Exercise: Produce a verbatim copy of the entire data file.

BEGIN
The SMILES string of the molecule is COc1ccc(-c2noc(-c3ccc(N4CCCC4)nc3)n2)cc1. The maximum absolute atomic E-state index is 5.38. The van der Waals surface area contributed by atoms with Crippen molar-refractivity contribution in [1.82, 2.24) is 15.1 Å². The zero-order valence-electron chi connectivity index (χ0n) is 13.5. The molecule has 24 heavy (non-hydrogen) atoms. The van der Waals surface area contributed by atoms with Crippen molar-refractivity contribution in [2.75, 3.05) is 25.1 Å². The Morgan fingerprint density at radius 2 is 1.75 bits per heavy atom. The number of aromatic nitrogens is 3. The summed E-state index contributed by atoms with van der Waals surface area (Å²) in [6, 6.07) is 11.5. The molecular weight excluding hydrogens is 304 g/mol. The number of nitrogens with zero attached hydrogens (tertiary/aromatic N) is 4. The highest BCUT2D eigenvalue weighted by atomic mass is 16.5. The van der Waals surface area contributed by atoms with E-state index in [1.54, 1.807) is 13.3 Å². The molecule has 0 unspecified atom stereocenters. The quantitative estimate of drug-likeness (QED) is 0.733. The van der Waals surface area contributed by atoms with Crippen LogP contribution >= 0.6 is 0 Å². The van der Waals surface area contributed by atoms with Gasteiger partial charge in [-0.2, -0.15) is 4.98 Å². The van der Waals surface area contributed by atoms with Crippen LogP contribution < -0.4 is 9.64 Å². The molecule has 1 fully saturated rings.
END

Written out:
The SMILES string of the molecule is COc1ccc(-c2noc(-c3ccc(N4CCCC4)nc3)n2)cc1. The maximum absolute atomic E-state index is 5.38. The van der Waals surface area contributed by atoms with Crippen molar-refractivity contribution in [1.82, 2.24) is 15.1 Å². The zero-order valence-electron chi connectivity index (χ0n) is 13.5. The molecule has 24 heavy (non-hydrogen) atoms. The van der Waals surface area contributed by atoms with Crippen molar-refractivity contribution in [2.75, 3.05) is 25.1 Å². The Morgan fingerprint density at radius 2 is 1.75 bits per heavy atom. The number of aromatic nitrogens is 3. The summed E-state index contributed by atoms with van der Waals surface area (Å²) in [6, 6.07) is 11.5. The molecular weight excluding hydrogens is 304 g/mol. The number of nitrogens with zero attached hydrogens (tertiary/aromatic N) is 4. The highest BCUT2D eigenvalue weighted by atomic mass is 16.5. The van der Waals surface area contributed by atoms with E-state index in [1.54, 1.807) is 13.3 Å². The molecule has 0 unspecified atom stereocenters. The quantitative estimate of drug-likeness (QED) is 0.733. The van der Waals surface area contributed by atoms with Crippen LogP contribution >= 0.6 is 0 Å². The van der Waals surface area contributed by atoms with Gasteiger partial charge in [-0.2, -0.15) is 4.98 Å². The van der Waals surface area contributed by atoms with Crippen LogP contribution < -0.4 is 9.64 Å². The molecule has 1 fully saturated rings.